Tuesday, March 30, 2010

Dead Snow

A couple of years ago, when I first heard about Norwegian zombie movie, Dead Snow, I was completely psyched. Not only were the viral teasers super awesome, but it was also a revamping of one of my favorite, and most ludicrous subgenres of horror, the Nazi Zombie film. The only way the idea could have been better was if it was Nazi zombies emerging out of bodies of water, like Shock Waves and Zombie Lake, but I’ll take what I can get.

After the initial buzz, the news quieted down for a spell, and I went on about my life, Norwegian Nazi zombie free. When the movie was ultimately release in 2009, it met with overwhelmingly tepid reviews. Is this another case where pre-release hype doomed an otherwise worthy movie that couldn’t possibly live up to all of the advanced hoopla, or is Dead Snow really just nothing special?

My answer is, probably a little bit of both.

Dead Snow starts like so many horror movies start, a group of friends, Norwegian med students, head to a remote cabin in the snowy mountains for the weekend, far away from everything, and where cell phones don’t work. Cue ominous music. They immediately get down to the business of having lighthearted fun in a winter wonderland, and when they finally settle in for the night the standard creepy local coot, out for a stroll in the middle of a deserted, snow covered forest, stops by, demands a cup of coffee, and fills these spoiled-brat city-kids in on the sinister past of the region. Turns out that during World War II the Nazis used this region as a submarine base. Seeing as Nazis are the bad guys, they treated the local populace quite brutally. When the Nazis looted all the valuables from the area, that was the last straw, and the inhabitants rose up and chased the Nazis into the mountains, where they theoretically froze to death, never to be seen again.

You can imagine a rough approximation of what happens next.

As a straight up zombie movie, Dead Snow works pretty well. It certainly doesn’t break any new ground, but within the teenagers-in-the-woods-facing-an-unspeakable-horror framework, it is solid and enjoyable.

The problems arise when writer/director Tommy Wirkola tries to make it something more. It tries really hard to be one of those tongue-in-cheek horror movies where the characters are hip and young and aware of all the archetypes and rules of the genre. Early on the characters reference the Evil Dead movies, and one of the friends even wears a Braindead t-shirt. It feels forced, unnecessary, and even a little insulting.

When the film sticks to horror it works, but then they try to be funny. This is where it starts to fail. There are funny moments that simply happen within the frame of the story, that happen organically, and those are fine, but there are more moments where jokes are inserted into the script. These fall flat and induce groans.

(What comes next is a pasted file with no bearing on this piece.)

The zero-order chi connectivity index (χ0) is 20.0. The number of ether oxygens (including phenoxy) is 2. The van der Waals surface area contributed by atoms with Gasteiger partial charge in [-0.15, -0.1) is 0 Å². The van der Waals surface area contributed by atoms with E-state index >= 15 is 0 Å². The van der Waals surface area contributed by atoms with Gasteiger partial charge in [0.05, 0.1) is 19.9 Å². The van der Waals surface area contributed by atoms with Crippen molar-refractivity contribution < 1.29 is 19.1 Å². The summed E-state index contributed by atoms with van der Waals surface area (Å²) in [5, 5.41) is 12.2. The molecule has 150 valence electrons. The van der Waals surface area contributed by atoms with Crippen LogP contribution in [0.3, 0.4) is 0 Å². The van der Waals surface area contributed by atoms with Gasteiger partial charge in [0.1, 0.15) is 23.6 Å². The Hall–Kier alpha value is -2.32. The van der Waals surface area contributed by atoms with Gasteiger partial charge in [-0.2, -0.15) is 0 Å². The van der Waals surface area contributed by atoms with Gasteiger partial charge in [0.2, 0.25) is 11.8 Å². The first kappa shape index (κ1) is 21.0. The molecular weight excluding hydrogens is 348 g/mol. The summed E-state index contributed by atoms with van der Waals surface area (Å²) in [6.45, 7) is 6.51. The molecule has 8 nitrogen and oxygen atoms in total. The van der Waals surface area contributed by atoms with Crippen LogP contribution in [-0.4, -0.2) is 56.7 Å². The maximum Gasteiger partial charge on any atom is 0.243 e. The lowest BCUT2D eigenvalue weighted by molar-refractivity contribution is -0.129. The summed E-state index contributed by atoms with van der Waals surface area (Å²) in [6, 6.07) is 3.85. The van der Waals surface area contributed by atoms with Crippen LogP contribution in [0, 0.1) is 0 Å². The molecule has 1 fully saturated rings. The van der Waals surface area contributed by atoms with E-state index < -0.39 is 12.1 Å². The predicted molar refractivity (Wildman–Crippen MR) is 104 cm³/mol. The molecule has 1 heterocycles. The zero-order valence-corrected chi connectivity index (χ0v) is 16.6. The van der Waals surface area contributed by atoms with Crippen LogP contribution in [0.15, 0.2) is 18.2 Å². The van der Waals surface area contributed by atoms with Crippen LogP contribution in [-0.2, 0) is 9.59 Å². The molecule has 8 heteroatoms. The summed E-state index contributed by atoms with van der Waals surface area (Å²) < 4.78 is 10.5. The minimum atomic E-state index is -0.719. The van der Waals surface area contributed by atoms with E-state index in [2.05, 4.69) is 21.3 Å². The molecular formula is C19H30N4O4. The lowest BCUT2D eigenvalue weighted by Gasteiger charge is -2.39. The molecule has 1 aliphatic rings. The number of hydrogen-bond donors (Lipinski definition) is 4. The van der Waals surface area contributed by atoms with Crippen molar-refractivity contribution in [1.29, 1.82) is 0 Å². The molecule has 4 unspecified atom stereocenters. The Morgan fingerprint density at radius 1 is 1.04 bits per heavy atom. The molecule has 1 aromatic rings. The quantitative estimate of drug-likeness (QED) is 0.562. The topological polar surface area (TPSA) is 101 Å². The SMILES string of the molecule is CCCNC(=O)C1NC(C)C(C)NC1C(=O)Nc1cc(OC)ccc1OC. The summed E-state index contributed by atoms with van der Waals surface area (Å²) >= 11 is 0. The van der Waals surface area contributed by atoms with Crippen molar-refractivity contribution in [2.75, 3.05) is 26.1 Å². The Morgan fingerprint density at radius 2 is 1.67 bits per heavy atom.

I know deconstructing the causal logic and storytelling of a zombie movie can be self-defeating, but throughout I kept coming back to one question. Why now? It has been more than fifty years since the end of the war, so why are the Nazi zombies emerging now? They are obviously driven by the need to repossess their plundered gold. (It feels like there is a curse on the treasure, some connection that draws them towards it, but that is never addressed.) And obviously, someone, somewhere, found the treasure before the med students, so why didn’t Nazi zombies reanimate and reclaim what was theirs earlier? There is an element of legend, of internal mythos, that seems to be missing from the story. This isn’t a huge distraction, but again, I keep coming back to the question, why now?

Dead Snow is worth a watch for fans of the genre. It has legitimately good moments, as well as faults. If the filmmakers simply made a straightforward zombie movie, without trying to be cute and clever, it would be much more successful, despite being a standard, paint-by-numbers horror flick.

Wednesday, March 17, 2010

Sukiyaki Western Django

Sergio Corbucci’s Django is one of the greatest spaghetti westerns of all time. Only the Man With No Name trilogy and a select few others are even in the same league. It is also rumored to have spawned somewhere between thirty to one hundred unofficial sequels depending on who you believe. Seriously, everyone is up on the Django train, and in 2007, Japan’s reigning auteur of violence, Takeshi Miike, climbed aboard with Sukiyaki Western Django.

Miike is most known for, and his best movies are, his blood-drenched crime epics, like Ichi the Killer and the Dead or Alive trilogy, and his horror/suspense movies, like Audition. He also has a tendency to go slightly bat shit fucking crazy, and the end result is a movie like The Happiness of the Katakuris, a sort of surrealist horror comedy musical with claymation.